McConnell ML, Bloser PF, Connor TP, Ertley C, Legere J, Ryan JM, Wasti SK. Plans for the next GRAPE balloon flight, in UV, X-Ray, and Gamma-Ray Space Instrumentation for Astronomy XVIII. Vol 8859. ; 2013 :885909–885909.
We present the design and development of a dual-species, neutron/γ-ray imaging spectrometer for the identification and location of radioactive and special nuclear materials (SNM). Real-time detection and identification is important for locating fissile materials. These materials, specifically uranium and plutonium, emit neutrons and γ rays via spontaneous or induced fission. Co-located neutron and γ-ray emissions are a sure sign of fissile material, requiring very few spatially correlated events for a significant detection. Our instrument design detects neutrons and γ rays from all sources in its field of view, constructs images of the emission pattern, and reports the spectra for both species. The detection principle is based upon multiple elastic neutron-proton scatters in organic scintillator for neutrons, and Compton scattering in organic scintillator followed by photoelectric absorption in inorganic scintillator for γ rays. The instrument is optimized for neutron imaging and spectroscopy in the 1-20 MeV range. We recorded images and spectra of a Cf-252 source from 0.5 - 10 MeV, and have done similarly for several γ-ray sources. We report the results of laboratory testing of this expanded instrument and compare them to detailed Monte Carlo simulations using Geant4.
We have developed, fabricated and tested a prototype imaging neutron spectrometer designed for real-time neutron source location and identification. Real-time detection and identification is important for locating materials. These materials, specifically uranium and transuranics, emit neutrons via spontaneous or induced fission. Unlike other forms of radiation (e.g. gamma rays), penetrating neutron emission is very uncommon. The instrument detects these neutrons, constructs images of the emission pattern, and reports the neutron spectrum. The device will be useful for security and proliferation deterrence, as well as for nuclear waste characterization and monitoring. The instrument is optimized for imaging and spectroscopy in the 1-20 MeV range. The detection principle is based upon multiple elastic neutron-proton scatters in organic scintillator. Two detector panel layers are utilized. By measuring the recoil proton and scattered neutron locations and energies, the direction and energy spectrum of the incident neutrons can be determined and discrete and extended sources identified. Event reconstruction yields an image of the source and its location. The hardware is low power, low mass, and rugged. Its modular design allows the user to combine multiple units for increased sensitivity. We will report the results of laboratory testing of the instrument, including exposure to a calibrated Cf-252 source. Instrument parameters include energy and angular resolution, gamma rejection, minimum source identification distances and times, and projected effective area for a fully populated instrument.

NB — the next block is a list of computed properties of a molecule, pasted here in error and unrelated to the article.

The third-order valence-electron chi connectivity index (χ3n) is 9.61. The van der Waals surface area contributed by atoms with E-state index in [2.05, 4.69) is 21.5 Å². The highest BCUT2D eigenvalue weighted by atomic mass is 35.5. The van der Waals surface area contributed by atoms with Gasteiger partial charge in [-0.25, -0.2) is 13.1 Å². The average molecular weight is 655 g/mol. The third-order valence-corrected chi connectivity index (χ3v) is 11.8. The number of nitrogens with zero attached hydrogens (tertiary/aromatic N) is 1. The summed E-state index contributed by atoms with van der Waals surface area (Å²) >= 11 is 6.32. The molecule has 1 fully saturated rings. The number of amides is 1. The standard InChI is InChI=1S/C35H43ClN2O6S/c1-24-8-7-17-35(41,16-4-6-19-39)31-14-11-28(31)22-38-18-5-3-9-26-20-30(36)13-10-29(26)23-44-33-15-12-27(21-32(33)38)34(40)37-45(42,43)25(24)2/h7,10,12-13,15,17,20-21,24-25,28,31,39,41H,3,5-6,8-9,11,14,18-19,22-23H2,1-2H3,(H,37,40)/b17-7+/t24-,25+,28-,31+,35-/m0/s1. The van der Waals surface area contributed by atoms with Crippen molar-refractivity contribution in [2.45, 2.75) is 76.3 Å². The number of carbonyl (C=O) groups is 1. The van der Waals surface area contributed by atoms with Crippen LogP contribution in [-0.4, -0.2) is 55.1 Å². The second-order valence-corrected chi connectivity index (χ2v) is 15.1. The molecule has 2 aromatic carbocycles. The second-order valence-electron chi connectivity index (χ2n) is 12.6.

We have been working on the development of a detector design for a large area coded aperture imaging system operating in the 10-600 keV energy range. The detector design is based on an array of Lanthanum Bromide (LaBr3) scintillators, each directly coupled to a Hamamatsu 64-channel multi-anode photomultiplier tube (MAPMT). This paper focuses on the development of the GEANT4-based simulations as an aid in the optimization of the detector design. The simulations have been validated by comparisons with various laboratory data sets. We will summarize the current status and latest findings from this study.